تفکر جامع نظام مند در مدیریت پروژه نوآورانه: ترکیبی موثر
|کد مقاله||سال انتشار||مقاله انگلیسی||ترجمه فارسی|
|3300||2011||12 صفحه PDF||30 صفحه WORD|
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Publisher : Elsevier - Science Direct (الزویر - ساینس دایرکت)
Journal : International Journal of Project Management, Volume 29, Issue 4, May 2011, Pages 396–407
1.مقدمه: نیاز برای تفکر جامع سیستماتیک در مدیریت پروژه
2.حدود و روش های کنترل عملیاتی در مدیریت پروژه سنتی
جدول 1. سنجش نوآوری (به لحاظ زیاد – متوسط - اندک) در پروژه های گسترش نوآوری با بودجه های عمومی، بر مبنای طبقه بندی ژمودن و همکارانش
3.تفکر جامع سیستماتیک چطور می تواند در مدیریت پروژه اعمال شود؟
4.طرح تحقیقاتی: مقایسه ای، موارد مطالعاتی چندگانه
4.1جمع آوری داده ها و منابع داده
5.یافته ها: تفکر جامع سیستماتیک تطابق بهتری با نوآوری پروژه ها دارد
5.1مقایسه اهداف برنامه و ابزارهای اجرایی سازی
5.2مقایسه مدیریت پروژه به لحاظ برنامه ریزی، برقراری ارتباط و فعالیت های کنترل وظایف
5.2.1 پروژه های eTEN و مدیریت و عملکرد آنها
5.2.2 مدیریت و عملکرد پروژه EARSS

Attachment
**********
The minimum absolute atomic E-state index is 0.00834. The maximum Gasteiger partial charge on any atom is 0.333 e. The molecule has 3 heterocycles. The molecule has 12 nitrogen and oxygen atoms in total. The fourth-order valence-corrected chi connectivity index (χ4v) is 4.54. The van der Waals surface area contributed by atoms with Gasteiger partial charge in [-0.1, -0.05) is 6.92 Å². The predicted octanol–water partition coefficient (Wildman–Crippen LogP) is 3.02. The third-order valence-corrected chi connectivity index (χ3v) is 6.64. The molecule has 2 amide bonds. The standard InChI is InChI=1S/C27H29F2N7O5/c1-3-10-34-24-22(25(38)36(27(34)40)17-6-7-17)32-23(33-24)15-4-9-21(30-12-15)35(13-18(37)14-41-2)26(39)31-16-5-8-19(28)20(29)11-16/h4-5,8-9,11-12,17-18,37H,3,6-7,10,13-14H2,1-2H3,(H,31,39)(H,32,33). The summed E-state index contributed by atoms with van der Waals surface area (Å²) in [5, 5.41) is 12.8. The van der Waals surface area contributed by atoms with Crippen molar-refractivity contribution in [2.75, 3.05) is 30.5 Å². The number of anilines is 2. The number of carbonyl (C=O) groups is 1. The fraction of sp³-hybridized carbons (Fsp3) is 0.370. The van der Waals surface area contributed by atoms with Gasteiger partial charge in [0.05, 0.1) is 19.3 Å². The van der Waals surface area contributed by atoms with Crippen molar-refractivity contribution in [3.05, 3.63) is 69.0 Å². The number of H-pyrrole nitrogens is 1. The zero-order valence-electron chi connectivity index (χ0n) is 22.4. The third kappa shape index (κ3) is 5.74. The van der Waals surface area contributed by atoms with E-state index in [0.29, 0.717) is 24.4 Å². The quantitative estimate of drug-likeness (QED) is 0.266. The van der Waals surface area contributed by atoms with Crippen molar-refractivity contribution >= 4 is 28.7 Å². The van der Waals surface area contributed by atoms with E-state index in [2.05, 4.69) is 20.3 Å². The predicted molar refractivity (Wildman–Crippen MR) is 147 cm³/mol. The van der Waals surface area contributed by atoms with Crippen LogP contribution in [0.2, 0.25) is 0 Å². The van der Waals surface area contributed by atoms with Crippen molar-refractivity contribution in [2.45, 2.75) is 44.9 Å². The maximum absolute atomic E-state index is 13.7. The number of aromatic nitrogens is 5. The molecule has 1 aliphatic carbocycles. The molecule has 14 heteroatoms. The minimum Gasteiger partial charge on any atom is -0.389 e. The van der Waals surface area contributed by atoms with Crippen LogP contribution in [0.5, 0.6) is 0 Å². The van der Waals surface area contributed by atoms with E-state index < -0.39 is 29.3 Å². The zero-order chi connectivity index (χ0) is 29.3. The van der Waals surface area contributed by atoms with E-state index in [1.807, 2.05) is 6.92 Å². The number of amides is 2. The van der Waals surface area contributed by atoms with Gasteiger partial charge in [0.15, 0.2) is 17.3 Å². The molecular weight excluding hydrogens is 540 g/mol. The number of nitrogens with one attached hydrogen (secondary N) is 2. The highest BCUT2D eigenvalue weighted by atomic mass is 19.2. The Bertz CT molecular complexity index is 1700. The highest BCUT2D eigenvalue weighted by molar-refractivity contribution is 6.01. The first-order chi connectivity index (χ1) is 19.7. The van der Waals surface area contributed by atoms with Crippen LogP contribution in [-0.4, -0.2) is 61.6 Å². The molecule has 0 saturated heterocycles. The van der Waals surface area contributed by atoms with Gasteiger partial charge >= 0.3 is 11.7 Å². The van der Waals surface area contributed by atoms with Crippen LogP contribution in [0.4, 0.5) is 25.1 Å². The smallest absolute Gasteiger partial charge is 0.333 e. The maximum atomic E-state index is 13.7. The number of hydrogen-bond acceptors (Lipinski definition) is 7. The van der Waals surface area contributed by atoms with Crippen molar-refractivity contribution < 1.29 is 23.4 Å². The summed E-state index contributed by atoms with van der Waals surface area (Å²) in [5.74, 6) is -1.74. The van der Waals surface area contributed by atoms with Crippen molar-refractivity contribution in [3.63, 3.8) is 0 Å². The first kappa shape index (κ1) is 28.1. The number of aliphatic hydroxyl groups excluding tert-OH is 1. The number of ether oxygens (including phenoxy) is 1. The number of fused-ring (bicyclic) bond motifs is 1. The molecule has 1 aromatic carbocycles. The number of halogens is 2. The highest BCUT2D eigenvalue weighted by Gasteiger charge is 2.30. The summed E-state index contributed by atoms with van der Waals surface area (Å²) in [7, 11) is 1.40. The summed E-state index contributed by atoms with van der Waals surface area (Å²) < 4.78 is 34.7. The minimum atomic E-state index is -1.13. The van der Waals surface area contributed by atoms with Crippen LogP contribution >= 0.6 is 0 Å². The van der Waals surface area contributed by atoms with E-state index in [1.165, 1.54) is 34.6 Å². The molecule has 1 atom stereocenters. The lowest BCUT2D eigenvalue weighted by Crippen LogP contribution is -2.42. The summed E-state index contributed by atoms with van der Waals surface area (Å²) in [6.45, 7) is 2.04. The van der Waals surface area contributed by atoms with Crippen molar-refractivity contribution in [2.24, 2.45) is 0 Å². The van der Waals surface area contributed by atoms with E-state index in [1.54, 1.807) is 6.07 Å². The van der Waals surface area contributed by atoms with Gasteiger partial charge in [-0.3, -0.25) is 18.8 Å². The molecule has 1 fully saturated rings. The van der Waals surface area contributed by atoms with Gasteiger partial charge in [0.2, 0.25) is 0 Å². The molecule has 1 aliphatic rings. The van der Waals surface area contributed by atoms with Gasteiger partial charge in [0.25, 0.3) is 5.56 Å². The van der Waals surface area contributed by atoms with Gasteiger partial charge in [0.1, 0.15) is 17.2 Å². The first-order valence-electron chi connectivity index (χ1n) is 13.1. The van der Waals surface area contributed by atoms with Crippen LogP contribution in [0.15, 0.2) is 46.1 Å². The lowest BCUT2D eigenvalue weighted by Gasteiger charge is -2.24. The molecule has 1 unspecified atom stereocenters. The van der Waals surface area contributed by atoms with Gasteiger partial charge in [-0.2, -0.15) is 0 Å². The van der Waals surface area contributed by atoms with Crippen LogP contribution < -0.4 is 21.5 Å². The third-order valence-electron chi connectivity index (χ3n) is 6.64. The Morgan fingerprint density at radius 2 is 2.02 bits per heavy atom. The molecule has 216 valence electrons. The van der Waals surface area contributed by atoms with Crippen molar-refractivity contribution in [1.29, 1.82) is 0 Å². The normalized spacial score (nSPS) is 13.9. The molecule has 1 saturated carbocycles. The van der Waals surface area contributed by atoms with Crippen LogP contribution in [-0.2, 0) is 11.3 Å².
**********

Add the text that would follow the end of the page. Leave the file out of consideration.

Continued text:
6.مقایسه یافته ها
جدول 2. داده هایی که به مقایسه بازدهی پروژه ها و برقراری ارتباط با مدیریت آنها در تحول (از روی تحقیقات تجربی) می پردازد
جدول 3. مقایسه روش های مدیریت پروژه که در این پروژه ها استفاده می شود(بر اساس اسناد تجربی). پروژه های EARSS با رنگ خاکستری متمایز شده در تناظر با جدول 2.
7. جمع بندی
7.1پیامدهای مربوط به تحقیقات آینده و تئوری
This paper discusses why conventional project management practices lead to the failure of publicly funded innovation deployment projects, and investigates how the use of systems thinking in project management can help projects be more successful. Based on 12 case studies of two EU innovation policies, we provide evidence that by using systemic project management, which entails providing flexibility in planning, communicating and controlling activities, innovation projects are more successful. This research refutes previous theory that claims that we should formalize to manage complexity and uncertainty. The key finding is that systems thinking methods provide the flexibility to manage innovativeness, complexity and uncertainty in innovation projects more successfully. Suggestions for further research include suggestions of how to embed flexibility in project management methods using the constructs of equifinality and causal embeddedness